Nature & Wildlife

PhD student Rosie Steinberg

Soft corals, hard problem: new technique will reveal corals vulnerable to bleaching

A technique developed by UNSW Sydney marine biologists promises to efficiently identify which of Australia’s soft coral species are most vulnerable to global warming.

UNSW marine biologists have developed a method for identifying Australia’s soft corals that are most vulnerable – and most resistant – to rising sea temperatures and episodes of coral bleaching, and therefore, which species are in most urgent need of protection.

The new technique, published in Frontiers in Marine Science and co-developed by UNSW PhD student Rosie Steinberg, analyses unique markers within each coral species to identify which species of soft coral are more or less vulnerable to rising ocean temperatures and marine heatwaves.

The technique’s description sounds a bit like a fancy recipe: researchers collect and purée samples of wet frozen coral and then extract and count the number of algae and other organisms contained within the coral; the results of this process give them an indicator of coral health.

The team, from UNSW, the Sydney Institute of Marine Science, the Ruhr-University Bochum and Macquarie University, said the technique is an improvement on the current standard procedure for determining soft coral health – which they said is a lot more work than their new strategy.

“We developed this method while I was looking at a series of marine heatwaves at Lord Howe Island,” Ms Steinberg, lead author of the study, said. “It has [taught me] which species of soft coral are susceptible and resistant to bleaching at Lord Howe Island, which in the long term tells us which species are likely to remain if humans don’t get coral bleaching under control.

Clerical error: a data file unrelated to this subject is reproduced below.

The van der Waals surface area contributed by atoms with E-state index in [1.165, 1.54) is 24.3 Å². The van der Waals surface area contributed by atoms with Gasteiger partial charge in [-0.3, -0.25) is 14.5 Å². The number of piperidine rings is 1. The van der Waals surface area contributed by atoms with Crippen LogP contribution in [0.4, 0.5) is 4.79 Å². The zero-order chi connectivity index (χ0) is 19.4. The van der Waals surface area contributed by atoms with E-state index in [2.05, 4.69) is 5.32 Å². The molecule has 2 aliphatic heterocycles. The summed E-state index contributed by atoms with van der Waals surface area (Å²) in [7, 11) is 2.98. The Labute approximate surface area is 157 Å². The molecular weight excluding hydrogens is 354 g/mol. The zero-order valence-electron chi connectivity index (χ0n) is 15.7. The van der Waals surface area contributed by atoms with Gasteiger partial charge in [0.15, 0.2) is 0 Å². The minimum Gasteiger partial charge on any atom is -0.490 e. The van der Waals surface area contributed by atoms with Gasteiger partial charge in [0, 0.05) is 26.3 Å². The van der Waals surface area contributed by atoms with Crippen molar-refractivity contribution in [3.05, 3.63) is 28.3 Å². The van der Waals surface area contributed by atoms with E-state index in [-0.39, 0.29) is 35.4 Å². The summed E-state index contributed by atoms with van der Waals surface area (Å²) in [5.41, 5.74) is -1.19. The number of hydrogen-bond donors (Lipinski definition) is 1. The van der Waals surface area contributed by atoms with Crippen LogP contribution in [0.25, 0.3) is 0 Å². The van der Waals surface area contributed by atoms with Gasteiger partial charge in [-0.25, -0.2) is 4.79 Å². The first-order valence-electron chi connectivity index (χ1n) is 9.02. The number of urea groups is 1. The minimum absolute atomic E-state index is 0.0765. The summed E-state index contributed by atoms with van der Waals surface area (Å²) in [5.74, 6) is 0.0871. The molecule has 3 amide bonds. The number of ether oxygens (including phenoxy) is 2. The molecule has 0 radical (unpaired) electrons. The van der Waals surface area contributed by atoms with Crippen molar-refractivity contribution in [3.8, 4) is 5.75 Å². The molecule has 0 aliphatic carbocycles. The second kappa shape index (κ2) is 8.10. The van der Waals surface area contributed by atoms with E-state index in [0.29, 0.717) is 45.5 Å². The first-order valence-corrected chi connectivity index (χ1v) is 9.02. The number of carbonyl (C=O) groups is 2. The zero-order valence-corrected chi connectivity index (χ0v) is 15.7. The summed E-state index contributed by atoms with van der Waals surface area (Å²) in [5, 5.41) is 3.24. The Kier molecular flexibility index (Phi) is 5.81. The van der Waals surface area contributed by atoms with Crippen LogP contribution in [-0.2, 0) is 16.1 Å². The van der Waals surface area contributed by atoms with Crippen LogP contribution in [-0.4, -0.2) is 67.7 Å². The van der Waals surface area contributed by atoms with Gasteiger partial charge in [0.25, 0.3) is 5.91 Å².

“Coral reefs are incredibly important for human health and livelihood. Coral reefs are an excellent home for fish and invertebrates that humans rely on for food, like snapper, coral trout, cuttlefish, squid, crabs, and lobsters.

“In addition, live coral stores carbon, helping reduce the impacts of climate change. But, bleached and dead corals are not very attractive homes, and dead coral skeletons dissolve, releasing that carbon back into the ocean.”

The new method is important because there isn’t a lot of research and research methodology involving soft corals (octocorals) – one of the two types of corals, the other being hard (or stony) corals.

“Octocorals are understudied compared to their stony cousins,” Ms Steinberg said. “Because of this, there aren’t standardised methods to study severe stressors like bleaching. Without these standard methods researchers have to spend extra time figuring out how to measure bleaching markers instead of jumping right in and getting the data they need to find out what is going on.

“This method will help researchers understand the consequences of bleaching by allowing them to quickly and easily measure bleaching markers, and it will help new researchers in the field by removing barriers to data collection.

“Having a simple and straightforward technique to look at the health of octocorals during heat waves will encourage researchers to add octocorals as well as stony corals to their experiments on bleaching to give a ‘big picture’ look of reefs.”

This technique can be used to study marine life beyond soft corals. Ms Steinberg already has plans for future studies. “I hope to modify this technique to see how marine heatwaves affect anemones as well”.